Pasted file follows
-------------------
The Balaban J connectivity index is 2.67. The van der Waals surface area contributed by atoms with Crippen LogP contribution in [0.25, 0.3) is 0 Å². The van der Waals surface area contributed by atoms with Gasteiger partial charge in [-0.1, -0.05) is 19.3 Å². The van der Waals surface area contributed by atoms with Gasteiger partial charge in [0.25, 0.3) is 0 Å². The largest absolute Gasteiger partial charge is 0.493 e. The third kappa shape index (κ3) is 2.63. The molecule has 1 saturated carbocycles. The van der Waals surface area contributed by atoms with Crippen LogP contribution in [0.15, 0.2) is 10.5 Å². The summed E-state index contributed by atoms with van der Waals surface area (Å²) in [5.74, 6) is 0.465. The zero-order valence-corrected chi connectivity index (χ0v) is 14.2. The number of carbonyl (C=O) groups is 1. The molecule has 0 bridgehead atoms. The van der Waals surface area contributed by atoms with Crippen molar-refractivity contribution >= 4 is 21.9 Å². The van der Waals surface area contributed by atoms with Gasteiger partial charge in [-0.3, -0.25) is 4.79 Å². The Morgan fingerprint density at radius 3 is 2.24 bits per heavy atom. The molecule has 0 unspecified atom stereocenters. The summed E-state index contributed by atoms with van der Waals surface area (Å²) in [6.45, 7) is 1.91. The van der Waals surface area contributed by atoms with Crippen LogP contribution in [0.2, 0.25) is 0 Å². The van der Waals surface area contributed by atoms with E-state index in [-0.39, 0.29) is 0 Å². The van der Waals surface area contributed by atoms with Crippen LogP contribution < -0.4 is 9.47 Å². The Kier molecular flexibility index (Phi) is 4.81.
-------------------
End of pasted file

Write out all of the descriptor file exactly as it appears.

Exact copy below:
The Balaban J connectivity index is 2.67. The van der Waals surface area contributed by atoms with Crippen LogP contribution in [0.25, 0.3) is 0 Å². The van der Waals surface area contributed by atoms with Gasteiger partial charge in [-0.1, -0.05) is 19.3 Å². The van der Waals surface area contributed by atoms with Gasteiger partial charge in [0.25, 0.3) is 0 Å². The largest absolute Gasteiger partial charge is 0.493 e. The third kappa shape index (κ3) is 2.63. The molecule has 1 saturated carbocycles. The van der Waals surface area contributed by atoms with Crippen LogP contribution in [0.15, 0.2) is 10.5 Å². The summed E-state index contributed by atoms with van der Waals surface area (Å²) in [5.74, 6) is 0.465. The zero-order valence-corrected chi connectivity index (χ0v) is 14.2. The number of carbonyl (C=O) groups is 1. The molecule has 0 bridgehead atoms. The van der Waals surface area contributed by atoms with Crippen molar-refractivity contribution >= 4 is 21.9 Å². The van der Waals surface area contributed by atoms with Gasteiger partial charge in [-0.3, -0.25) is 4.79 Å². The Morgan fingerprint density at radius 3 is 2.24 bits per heavy atom. The molecule has 0 unspecified atom stereocenters. The summed E-state index contributed by atoms with van der Waals surface area (Å²) in [6.45, 7) is 1.91. The van der Waals surface area contributed by atoms with Crippen LogP contribution in [0.2, 0.25) is 0 Å². The van der Waals surface area contributed by atoms with E-state index in [-0.39, 0.29) is 0 Å². The van der Waals surface area contributed by atoms with Crippen LogP contribution < -0.4 is 9.47 Å². The Kier molecular flexibility index (Phi) is 4.81.